Apparently, however, we cannot have these documents, for some reason.  And as we all know, the Democrats are in the minority, and since no Republican joined our request, the agencies will not produce the documents.  We hear a lot of talk from the agency heads, but no documents.

So now I am pleading, I’m pleading with you again—anyone on this panel, anyone.  Is there one Republican who will join us?  Just one to save and help these families reunite.  Anyone?  Radio silence.  Is there one Republican who will sign his or her name to this letter requesting the basic facts and the documents about these children?  I will yield to any Republican Member who will join us in this effort.  I ask one last time, is there one?

Issa:  Would the gentleman yield?

Cummings:  Yes.

Issa:  Would, would you give the 30 days that the San Diego court has ordered for full reunification as part of the letter, since the President’s Executive Order now has been codified by a federal judge?

Cummings:  No, no, and I take ...

Issa:  So you wouldn’t give the  President and the federal court system 30 days to unify them?

Cummings:  I’m just taking back my time.  I’ll let you see the letter, and if you want to sign on to the letter …

Issa:  I look forward to seeing it.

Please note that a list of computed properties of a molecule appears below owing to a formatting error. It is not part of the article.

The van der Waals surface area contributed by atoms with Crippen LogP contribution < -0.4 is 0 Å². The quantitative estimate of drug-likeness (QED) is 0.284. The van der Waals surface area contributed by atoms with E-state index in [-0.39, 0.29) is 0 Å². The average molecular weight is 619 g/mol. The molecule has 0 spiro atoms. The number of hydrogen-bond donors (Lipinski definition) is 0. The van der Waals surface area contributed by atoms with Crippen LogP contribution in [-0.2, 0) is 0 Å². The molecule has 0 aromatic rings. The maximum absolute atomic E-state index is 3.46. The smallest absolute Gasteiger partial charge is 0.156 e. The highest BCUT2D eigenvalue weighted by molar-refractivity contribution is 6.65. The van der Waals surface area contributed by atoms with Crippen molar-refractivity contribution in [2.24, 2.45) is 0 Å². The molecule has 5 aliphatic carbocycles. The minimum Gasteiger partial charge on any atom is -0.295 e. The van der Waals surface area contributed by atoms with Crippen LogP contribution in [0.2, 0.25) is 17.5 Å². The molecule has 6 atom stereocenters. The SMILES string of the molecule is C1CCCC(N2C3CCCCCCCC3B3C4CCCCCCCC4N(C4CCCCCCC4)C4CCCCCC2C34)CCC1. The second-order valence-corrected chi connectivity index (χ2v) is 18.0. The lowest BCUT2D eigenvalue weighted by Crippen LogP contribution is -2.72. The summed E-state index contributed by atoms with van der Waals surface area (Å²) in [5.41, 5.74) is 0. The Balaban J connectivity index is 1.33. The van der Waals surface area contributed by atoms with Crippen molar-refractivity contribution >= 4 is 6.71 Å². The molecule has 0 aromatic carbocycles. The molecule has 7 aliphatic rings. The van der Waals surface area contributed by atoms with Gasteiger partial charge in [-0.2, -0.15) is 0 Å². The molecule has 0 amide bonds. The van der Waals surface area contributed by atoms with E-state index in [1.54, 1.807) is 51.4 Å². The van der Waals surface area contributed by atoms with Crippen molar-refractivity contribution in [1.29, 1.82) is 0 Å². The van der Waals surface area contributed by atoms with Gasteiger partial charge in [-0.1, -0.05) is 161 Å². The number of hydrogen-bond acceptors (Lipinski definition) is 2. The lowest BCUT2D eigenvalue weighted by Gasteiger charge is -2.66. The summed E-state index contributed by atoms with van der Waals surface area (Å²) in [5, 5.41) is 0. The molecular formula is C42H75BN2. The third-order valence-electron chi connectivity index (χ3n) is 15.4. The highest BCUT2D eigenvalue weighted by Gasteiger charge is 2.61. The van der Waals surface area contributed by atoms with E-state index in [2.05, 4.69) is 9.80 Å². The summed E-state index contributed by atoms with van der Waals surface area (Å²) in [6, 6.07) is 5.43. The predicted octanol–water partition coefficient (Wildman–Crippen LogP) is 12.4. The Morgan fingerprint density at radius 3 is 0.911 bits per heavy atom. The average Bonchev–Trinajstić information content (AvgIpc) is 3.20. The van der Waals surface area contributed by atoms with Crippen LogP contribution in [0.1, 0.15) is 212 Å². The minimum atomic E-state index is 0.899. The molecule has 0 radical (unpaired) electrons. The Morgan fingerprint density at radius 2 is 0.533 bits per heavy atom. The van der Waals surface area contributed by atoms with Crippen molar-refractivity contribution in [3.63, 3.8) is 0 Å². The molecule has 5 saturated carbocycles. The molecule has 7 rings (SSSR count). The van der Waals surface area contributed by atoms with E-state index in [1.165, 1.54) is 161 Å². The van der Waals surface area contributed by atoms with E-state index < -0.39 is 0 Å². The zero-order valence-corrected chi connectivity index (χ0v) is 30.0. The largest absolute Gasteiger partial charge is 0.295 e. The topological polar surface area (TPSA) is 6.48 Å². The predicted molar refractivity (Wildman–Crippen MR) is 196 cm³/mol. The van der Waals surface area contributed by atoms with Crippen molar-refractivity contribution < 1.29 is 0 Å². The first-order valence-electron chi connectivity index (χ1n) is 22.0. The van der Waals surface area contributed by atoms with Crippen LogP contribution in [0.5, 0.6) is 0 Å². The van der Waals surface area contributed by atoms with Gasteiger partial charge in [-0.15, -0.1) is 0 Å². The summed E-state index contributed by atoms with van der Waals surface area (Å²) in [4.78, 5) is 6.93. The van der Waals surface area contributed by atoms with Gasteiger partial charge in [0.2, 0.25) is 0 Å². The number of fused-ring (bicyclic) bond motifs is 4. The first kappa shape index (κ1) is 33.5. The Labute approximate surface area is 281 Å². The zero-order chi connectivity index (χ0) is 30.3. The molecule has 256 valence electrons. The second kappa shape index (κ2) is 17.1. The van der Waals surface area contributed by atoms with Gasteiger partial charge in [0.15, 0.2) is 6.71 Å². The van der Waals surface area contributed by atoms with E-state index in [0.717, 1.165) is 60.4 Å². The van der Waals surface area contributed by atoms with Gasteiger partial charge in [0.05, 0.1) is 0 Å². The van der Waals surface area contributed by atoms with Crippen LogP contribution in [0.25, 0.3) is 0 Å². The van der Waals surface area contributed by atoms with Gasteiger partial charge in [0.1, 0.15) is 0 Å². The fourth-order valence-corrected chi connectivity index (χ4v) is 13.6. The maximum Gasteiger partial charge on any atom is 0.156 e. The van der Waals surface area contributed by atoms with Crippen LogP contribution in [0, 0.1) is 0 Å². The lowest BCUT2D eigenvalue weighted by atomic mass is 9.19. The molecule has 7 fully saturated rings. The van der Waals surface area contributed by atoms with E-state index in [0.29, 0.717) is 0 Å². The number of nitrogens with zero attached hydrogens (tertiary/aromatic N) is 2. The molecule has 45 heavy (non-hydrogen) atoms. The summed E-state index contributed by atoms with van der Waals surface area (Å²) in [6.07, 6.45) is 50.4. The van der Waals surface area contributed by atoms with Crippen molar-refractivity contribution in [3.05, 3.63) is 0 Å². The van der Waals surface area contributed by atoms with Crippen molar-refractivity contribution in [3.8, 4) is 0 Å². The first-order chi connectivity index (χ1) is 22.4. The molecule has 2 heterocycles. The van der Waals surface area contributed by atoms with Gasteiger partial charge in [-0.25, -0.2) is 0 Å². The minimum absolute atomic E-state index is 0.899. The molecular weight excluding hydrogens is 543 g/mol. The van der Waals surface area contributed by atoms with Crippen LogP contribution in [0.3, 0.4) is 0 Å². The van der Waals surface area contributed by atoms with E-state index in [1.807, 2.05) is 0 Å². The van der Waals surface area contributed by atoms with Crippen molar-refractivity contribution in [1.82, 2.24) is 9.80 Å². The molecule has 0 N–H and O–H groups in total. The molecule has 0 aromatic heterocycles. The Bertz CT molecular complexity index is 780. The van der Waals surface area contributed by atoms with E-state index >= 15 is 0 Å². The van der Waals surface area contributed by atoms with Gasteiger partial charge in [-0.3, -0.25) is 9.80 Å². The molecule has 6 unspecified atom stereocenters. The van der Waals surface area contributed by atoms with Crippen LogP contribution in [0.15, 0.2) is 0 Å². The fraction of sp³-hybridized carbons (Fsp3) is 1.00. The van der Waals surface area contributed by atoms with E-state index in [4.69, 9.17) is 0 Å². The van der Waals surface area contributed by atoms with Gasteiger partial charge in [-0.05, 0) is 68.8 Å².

Cummings:  Yeah, we need help.  These children need help.  We wouldn’t do this to our own children.  We would not allow people to split up our families.  As a matter of fact, if they tried to split up our families, we would go off.  And so as I close, Mr. Chairman ...

Meadows:  If the gentleman will yield?  If you’ll give me a copy of the letter, I’ll get back to you within 24 hours.  You know that I have a bipartisan history of demanding documents regardless of their political, I guess, relevance.  And if you’ll give me a copy of the letter, we’ll get back to you within 24 hours.

Cummings:  Thank you very much, thank you very much, Mr. Chairman.  And I want to thank you, Mr. Chairman, for that.  It means a lot to me.  And so, we move forward, but I say to my colleagues, you can have your emergency hearing on Hillary Clinton’s emails, but can’t we also have one on these kids who desperately need our help?

Children are separated from their parents by our own government.  Isn’t that an emergency?  Another week has gone by, and there is still no functioning plan to reunite these families.  Isn’t that an emergency?  The harm and the trauma our own government is inflicting on these children is continuing and compounding every single day. 

There is no question that this is an emergency.  I’ve often said that what you do to a child, and if it’s negative, it probably lasts them for the rest of their lives.  And it is not the deed, it’s the memory that haunts them and harms them.  And so, we all know in our hearts that we need to address this.  We need to start treating it like the emergency that it is.  And Mr. Chairman, I want to thank you for what you just said.  This is a bipartisan issue—it should be.  And we look forward to your response.

 

115th Congress